A History Of Earth’s Carbon Dioxide Levels Over Time (Carbon Dioxide Level Timeline), & How Fast CO2 Levels Are Increasing

Carbon dioxide levels are claimed to play an important role in climate change, in part because of how climate drivers and the greenhouse gas effect works.

In the guide below, we look at the history of Earth’s carbon dioxide levels (including how fast they might be rising), recent CO2 concentration levels, and what the significance of each might be.


Summary – Earth’s Carbon Dioxide Levels Throughout History, & How Fast They Are Currently Increasing

Carbon Dioxide Levels Have Varied Throughout History

From the available ancient Earth data and related studies & analysis, Earth’s carbon dioxide levels have varied significantly throughout history


How CO2 Concentration Levels Have Been Estimated From The Past

Modern direct ongoing flask and in situ measurements (also called modern sampling) of atmospheric CO2 concentration levels started in 1958, and have progressed to satellite and other instrumental measuring since.

But, before that, we relied on examining proxies and Earth material such as ice cores, rock sediment samples, fossil leaves, and so on.


CO2 Levels Right Now

In June 2022, CO2 concentration in the atmosphere was at 419 ppm (parts per million), up from 412 ppm in September 2019


When Were CO2 Levels Last This High?

The last time CO2 levels are estimated to have been this high (according to various reports) is anywhere from 3 million to 20 million years ago

According to ice cores though, some reports indicate that at the very least CO2 levels haven’t been this high since the last 800,000 years


What Was Earth’s Climate Claimed To Be Like When CO2 Was Last This High?

Some of the mentioned climate and Earth conditions when CO2 levels were last this high in the past were warmer global and Arctic temperatures, as well as higher sea levels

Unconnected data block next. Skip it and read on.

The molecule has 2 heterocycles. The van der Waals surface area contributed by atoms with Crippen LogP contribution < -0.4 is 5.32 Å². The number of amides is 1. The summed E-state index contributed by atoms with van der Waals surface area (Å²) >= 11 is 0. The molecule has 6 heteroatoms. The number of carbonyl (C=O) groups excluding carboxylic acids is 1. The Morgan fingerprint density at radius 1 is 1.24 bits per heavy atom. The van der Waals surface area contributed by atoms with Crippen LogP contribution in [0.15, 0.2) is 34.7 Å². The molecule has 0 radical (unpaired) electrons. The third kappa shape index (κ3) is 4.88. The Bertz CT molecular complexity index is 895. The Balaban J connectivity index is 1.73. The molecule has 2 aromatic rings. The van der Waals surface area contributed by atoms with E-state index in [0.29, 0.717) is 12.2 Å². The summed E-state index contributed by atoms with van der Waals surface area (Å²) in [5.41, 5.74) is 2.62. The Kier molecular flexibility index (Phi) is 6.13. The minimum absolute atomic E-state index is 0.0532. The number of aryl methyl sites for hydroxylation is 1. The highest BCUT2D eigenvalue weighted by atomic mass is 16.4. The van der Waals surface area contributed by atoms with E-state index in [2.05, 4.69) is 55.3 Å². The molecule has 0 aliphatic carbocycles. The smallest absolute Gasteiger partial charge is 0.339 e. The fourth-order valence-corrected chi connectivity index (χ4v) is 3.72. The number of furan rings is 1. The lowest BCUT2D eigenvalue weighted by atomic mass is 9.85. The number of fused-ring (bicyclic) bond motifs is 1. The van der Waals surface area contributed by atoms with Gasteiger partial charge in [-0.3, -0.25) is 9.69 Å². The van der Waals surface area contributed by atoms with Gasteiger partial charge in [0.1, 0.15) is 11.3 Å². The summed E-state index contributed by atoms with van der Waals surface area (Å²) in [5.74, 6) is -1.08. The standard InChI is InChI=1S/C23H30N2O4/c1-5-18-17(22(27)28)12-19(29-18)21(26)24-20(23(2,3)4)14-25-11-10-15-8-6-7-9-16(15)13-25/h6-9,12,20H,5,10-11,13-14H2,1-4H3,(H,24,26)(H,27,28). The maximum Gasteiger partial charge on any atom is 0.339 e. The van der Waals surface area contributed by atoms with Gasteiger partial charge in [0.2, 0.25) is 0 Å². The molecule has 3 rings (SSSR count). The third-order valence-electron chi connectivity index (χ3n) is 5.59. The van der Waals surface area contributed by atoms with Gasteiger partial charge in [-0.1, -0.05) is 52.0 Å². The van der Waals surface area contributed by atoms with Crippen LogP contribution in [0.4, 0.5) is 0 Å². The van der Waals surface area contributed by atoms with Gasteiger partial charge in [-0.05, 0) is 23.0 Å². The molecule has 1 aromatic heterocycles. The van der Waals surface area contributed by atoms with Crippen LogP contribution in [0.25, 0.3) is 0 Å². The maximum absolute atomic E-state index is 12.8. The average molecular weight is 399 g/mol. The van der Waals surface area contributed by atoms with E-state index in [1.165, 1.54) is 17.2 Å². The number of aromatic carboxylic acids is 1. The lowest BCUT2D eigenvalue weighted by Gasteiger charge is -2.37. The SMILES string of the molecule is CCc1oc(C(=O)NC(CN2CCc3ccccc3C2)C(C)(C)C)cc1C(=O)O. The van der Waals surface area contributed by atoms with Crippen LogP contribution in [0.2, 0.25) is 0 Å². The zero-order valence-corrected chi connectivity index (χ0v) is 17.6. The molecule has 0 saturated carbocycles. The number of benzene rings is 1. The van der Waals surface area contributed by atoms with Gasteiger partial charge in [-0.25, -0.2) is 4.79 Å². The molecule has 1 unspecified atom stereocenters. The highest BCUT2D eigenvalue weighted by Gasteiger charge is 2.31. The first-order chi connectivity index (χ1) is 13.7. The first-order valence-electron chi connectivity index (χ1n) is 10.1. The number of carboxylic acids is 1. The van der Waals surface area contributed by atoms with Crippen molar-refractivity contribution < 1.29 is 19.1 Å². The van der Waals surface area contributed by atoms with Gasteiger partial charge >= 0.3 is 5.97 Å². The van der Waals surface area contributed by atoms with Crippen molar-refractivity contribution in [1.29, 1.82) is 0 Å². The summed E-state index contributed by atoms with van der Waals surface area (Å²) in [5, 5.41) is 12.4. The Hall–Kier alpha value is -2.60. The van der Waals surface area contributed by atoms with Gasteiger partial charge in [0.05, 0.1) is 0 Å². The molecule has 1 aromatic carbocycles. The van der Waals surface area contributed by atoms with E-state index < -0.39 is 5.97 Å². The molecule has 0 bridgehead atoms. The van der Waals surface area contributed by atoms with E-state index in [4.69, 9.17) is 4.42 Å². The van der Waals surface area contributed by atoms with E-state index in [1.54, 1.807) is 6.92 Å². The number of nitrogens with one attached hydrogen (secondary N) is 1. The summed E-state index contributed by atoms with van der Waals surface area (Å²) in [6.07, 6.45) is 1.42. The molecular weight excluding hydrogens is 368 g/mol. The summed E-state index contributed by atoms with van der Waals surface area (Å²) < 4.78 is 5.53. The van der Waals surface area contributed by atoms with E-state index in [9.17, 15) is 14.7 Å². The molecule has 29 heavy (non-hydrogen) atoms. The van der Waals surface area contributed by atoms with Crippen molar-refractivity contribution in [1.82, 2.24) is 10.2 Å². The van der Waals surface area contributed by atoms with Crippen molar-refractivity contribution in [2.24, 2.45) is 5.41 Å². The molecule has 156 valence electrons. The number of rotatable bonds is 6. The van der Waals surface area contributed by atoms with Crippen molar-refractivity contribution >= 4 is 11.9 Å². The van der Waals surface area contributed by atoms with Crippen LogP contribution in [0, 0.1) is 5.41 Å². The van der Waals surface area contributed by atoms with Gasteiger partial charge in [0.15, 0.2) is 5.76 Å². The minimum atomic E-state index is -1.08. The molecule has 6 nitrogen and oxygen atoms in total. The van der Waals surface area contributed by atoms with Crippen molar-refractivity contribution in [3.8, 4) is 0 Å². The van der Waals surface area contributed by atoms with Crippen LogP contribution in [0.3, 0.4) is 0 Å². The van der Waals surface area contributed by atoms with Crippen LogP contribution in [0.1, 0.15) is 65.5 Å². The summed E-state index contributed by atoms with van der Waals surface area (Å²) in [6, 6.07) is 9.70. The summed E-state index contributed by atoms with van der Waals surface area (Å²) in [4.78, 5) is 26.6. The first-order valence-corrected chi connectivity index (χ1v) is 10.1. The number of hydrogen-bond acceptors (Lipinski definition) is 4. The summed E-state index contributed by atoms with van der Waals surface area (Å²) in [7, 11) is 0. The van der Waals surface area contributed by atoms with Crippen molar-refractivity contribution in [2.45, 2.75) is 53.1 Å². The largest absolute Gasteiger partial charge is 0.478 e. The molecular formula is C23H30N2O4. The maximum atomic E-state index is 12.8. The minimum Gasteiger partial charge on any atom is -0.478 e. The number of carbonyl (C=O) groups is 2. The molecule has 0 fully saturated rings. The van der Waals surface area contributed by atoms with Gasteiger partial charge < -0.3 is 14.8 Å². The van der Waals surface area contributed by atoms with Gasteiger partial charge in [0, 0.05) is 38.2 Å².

Although, one report indicates that there’s no one single agreed upon answer of when CO2 levels were last this high, or what the climate was like at this point


Recent CO2 Level Trends – How Much Have They Increasing, & How Fast Are They Increasing?

In recent times (over the last 50 to 100 years), CO2 levels have been rising reasonably quickly – roughly at an average rate of 2ppm annually.

CO2 levels have risen recently from close to 300ppm in 1950, to what they are now.

Since 1850, Earth’s global surface temperature has also risen around 0.9 degrees celsius


Trends In How CO2 Levels Have Increased Throughout Earth’s History vs How They Are Increasing Now

Compared to recent CO2 increases which are happening quickly, some reports indicate that CO2 levels increased more slowly in the past – gradually over the course of millenia


Were CO2 Levels Higher At Any Point In The Past Compared To Now?

One report indicates that CO2 levels reached as high as 3000ppm between 150 to 200 million years ago

Several reports indicate that CO2 levels reached as high as 6000ppm between 400 to 600 million years ago.


What Was The Impact Of Higher CO2 Levels On The Climate In The Past, & Why?

One report indicates that in the past when CO2 levels were higher than they are now, there may not have been the same warming effect on the climate because there are other climate drivers (other than man made CO2), such as natural drivers

Some of these potential natural drivers and the potential impact on the climate are outlined in the guide below

Additionally, the speed at which CO2 increased was much slower and much more gradual, compared to how quickly CO2 is increasing today


Estimated Timeline Of Earth’s Historical CO2 Levels

An estimated timeline of Earth’s CO2 levels throughout history is provided in the guide below, ranging back to 500 million years ago